The angry black woman stereotype is especially damaging because it takes on almost male characteristics. And in response ppl engaging in this type of behavior are usually treated in a very harsh manner consistent with the way one would treat an enraged male. I got confirmation of this, one summer when I enrolled my daughter in a summer program, and at the last minute the program decided to fill the left over slots with low income kids. They were putting on a play, and my daughter got the part of Rosa Parks that another little girl desperately wanted. The little girl sat screaming and crying and refusing to participate or stop screaming. Finally in desperation, the program called her mother and asked her to come for the child...The counselor was knocked over a chair [by the child's black mother] and grabbed by the neck, and literally choked to death before the other counselors could pull the woman off! The woman then let loose with a strings of profanity and mentioned (by name) all the body parts they could suck! She did not care how she made all bw look. She did not care that her child was now excluded from the program. She didn't even seem to care that the police were called, until they bodily forced her to the ground. This type of behavior is an exercise in stupidity. It reinforces antiquated stereotypes and beliefs and does great harm to us all. The poor counselor had done nothing to this woman's child, yet she came in like a raging bull and attacked her.
(Text in blue was added by G.T.)

(3) Reflections of a Former Attitude Queen
I also have a blog post on what I did to work on my bad attitude. The post is titled “Reflections of a Former Attitude Queen – Emotional Healing for Black Women” and you can find it here:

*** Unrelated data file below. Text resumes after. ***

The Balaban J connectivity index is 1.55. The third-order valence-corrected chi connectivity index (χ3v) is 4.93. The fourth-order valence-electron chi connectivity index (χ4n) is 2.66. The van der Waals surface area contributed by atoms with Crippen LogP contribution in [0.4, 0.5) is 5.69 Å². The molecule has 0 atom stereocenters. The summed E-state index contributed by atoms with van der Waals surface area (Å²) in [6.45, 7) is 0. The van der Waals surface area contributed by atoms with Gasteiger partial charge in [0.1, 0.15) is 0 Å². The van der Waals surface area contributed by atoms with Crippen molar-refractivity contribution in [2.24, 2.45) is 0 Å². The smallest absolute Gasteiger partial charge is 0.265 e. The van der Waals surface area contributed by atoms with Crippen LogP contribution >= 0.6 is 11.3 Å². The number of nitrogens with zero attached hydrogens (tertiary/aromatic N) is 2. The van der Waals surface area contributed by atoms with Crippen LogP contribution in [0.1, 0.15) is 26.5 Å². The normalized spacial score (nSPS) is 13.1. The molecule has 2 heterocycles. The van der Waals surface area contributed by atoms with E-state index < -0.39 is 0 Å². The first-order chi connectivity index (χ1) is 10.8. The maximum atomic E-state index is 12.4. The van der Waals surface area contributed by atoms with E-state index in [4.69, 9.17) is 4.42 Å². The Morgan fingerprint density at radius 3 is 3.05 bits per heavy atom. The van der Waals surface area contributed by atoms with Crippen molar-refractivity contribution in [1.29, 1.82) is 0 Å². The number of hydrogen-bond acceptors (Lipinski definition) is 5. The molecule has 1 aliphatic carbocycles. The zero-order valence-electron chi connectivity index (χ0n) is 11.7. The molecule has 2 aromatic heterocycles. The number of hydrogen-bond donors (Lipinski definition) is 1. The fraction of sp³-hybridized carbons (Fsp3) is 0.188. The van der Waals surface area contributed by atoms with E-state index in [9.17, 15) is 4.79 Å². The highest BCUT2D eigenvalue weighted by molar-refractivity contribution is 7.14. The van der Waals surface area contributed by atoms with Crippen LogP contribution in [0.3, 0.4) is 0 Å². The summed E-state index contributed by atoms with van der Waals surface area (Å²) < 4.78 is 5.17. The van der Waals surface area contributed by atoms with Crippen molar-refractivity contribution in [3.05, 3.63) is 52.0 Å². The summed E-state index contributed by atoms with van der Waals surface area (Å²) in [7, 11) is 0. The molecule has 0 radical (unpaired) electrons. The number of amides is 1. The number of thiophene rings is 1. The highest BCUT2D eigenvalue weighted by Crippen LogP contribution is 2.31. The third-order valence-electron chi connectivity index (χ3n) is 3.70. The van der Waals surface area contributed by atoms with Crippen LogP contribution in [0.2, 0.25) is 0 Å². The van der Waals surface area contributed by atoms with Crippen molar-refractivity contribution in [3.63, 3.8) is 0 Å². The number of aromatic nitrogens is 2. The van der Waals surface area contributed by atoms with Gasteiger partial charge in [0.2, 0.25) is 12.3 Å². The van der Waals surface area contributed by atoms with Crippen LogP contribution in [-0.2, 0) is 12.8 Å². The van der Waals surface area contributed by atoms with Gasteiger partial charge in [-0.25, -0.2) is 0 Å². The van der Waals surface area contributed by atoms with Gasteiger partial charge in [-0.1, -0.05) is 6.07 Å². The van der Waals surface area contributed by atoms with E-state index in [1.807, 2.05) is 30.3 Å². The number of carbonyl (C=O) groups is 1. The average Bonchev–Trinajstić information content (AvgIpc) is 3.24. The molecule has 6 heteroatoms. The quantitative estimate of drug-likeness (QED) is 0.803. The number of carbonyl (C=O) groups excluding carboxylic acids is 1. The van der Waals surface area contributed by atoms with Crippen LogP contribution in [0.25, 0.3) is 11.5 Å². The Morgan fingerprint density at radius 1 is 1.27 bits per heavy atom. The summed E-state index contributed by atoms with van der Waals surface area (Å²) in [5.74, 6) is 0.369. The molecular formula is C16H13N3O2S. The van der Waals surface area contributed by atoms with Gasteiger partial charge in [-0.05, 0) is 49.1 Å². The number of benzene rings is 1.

(4) Emotional Healing for Black Women
I have another post for black women who do not have difficult personalities, but have grief, anger or bitterness in their hearts. The post is titled “Emotional Healing for Black Women” and you can find it here:

(5) White Guy Loving His Black Lady (Fiancee)
Here is a blog on relationships that is authored by a white guy who is engaged to a black woman. It is obvious how much he treasures his lady:

(6) What If He Earns Less Than You?
Should a woman who is a college-educated architect making $80K/yr pass over a guy who is a college-educated banker making $60K/yr solely because he makes less money? (Please first read item # 6 of my post titled “Miscellaneous Advice For Black Women Interested in Dating Interracially” where I wrote about whether a woman with a college degree should date a guy who doesn’t have one. In the post, I also wrote that if you don’t like a man’s current job, take into consideration his vision for his future career and the concrete steps he’s taking to achieve the vision.)